Fluorescence Intensity Measurements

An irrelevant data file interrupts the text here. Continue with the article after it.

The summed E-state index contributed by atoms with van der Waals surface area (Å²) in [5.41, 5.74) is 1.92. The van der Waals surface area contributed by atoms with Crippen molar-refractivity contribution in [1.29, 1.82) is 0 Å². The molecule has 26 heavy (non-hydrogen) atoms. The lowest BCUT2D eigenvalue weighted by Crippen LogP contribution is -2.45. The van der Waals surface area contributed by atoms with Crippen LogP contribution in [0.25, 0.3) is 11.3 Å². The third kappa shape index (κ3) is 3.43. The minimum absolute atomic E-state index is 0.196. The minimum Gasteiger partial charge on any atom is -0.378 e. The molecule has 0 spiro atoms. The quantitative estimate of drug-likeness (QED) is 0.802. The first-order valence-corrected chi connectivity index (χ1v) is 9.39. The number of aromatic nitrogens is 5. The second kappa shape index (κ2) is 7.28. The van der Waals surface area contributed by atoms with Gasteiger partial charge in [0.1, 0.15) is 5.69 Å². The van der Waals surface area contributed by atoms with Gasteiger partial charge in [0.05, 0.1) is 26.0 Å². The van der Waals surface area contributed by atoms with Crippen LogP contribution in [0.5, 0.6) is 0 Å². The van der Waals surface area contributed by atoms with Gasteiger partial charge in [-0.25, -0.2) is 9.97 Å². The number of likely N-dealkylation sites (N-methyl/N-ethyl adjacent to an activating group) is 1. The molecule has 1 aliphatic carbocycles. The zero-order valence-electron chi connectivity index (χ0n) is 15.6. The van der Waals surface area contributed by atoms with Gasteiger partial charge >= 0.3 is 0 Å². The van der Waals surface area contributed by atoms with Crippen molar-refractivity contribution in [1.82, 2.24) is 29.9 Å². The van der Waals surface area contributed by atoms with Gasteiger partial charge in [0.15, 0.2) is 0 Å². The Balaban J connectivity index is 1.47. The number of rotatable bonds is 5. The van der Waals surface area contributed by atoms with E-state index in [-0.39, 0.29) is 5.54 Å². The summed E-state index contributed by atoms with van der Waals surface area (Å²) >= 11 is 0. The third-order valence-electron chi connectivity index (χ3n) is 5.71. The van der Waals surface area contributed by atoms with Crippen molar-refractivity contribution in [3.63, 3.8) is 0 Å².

The main problem we cannot escape when making fluorescence measurements is bleaching of the fluorochrome. Bleaching is likely to be at least as significant a factor as any properties of the microscope and measurement system. Second to this is the problem of attenuation with depth in the sample, which is very hard to quantify because it is a mixture of absorption, scattering, and spherical aberration and depends strongly on local properties of the sample. Many problems are best solved by using measures that are independent of intensity, such as ratios (later in this chapter) or fluorescence lifetime (Chapter 15), but for many measurements — such as our example of the DNA content of a nucleus —only intensity measurement will give us the answer.